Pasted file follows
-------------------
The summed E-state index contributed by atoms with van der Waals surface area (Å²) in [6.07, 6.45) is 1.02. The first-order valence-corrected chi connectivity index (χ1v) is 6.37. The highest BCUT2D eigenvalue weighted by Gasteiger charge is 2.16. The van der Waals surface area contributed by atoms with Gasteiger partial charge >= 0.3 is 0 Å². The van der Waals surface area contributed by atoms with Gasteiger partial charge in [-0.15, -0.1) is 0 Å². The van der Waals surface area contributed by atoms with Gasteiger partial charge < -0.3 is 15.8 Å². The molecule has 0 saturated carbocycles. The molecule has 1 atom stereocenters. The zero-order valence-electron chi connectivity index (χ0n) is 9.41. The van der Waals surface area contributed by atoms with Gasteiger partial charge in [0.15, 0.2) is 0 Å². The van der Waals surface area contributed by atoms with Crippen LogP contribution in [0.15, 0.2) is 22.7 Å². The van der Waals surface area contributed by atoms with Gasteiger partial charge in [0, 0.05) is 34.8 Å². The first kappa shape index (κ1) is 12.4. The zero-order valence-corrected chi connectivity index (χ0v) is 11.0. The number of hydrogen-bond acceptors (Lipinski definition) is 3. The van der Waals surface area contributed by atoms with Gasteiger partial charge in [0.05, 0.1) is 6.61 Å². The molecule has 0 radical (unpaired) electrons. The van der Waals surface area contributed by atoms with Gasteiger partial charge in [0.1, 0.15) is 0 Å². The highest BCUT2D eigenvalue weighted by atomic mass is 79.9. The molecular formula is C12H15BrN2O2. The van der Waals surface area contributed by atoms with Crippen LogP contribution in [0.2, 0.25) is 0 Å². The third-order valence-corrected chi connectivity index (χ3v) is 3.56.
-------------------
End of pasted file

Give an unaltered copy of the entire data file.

The summed E-state index contributed by atoms with van der Waals surface area (Å²) in [6.07, 6.45) is 1.02. The first-order valence-corrected chi connectivity index (χ1v) is 6.37. The highest BCUT2D eigenvalue weighted by Gasteiger charge is 2.16. The van der Waals surface area contributed by atoms with Gasteiger partial charge >= 0.3 is 0 Å². The van der Waals surface area contributed by atoms with Gasteiger partial charge in [-0.15, -0.1) is 0 Å². The van der Waals surface area contributed by atoms with Gasteiger partial charge < -0.3 is 15.8 Å². The molecule has 0 saturated carbocycles. The molecule has 1 atom stereocenters. The zero-order valence-electron chi connectivity index (χ0n) is 9.41. The van der Waals surface area contributed by atoms with Gasteiger partial charge in [0.15, 0.2) is 0 Å². The van der Waals surface area contributed by atoms with Crippen LogP contribution in [0.15, 0.2) is 22.7 Å². The van der Waals surface area contributed by atoms with Gasteiger partial charge in [0, 0.05) is 34.8 Å². The first kappa shape index (κ1) is 12.4. The zero-order valence-corrected chi connectivity index (χ0v) is 11.0. The number of hydrogen-bond acceptors (Lipinski definition) is 3. The van der Waals surface area contributed by atoms with Gasteiger partial charge in [0.05, 0.1) is 6.61 Å². The molecule has 0 radical (unpaired) electrons. The van der Waals surface area contributed by atoms with Gasteiger partial charge in [0.1, 0.15) is 0 Å². The highest BCUT2D eigenvalue weighted by atomic mass is 79.9. The molecular formula is C12H15BrN2O2. The van der Waals surface area contributed by atoms with Crippen LogP contribution in [0.2, 0.25) is 0 Å². The third-order valence-corrected chi connectivity index (χ3v) is 3.56.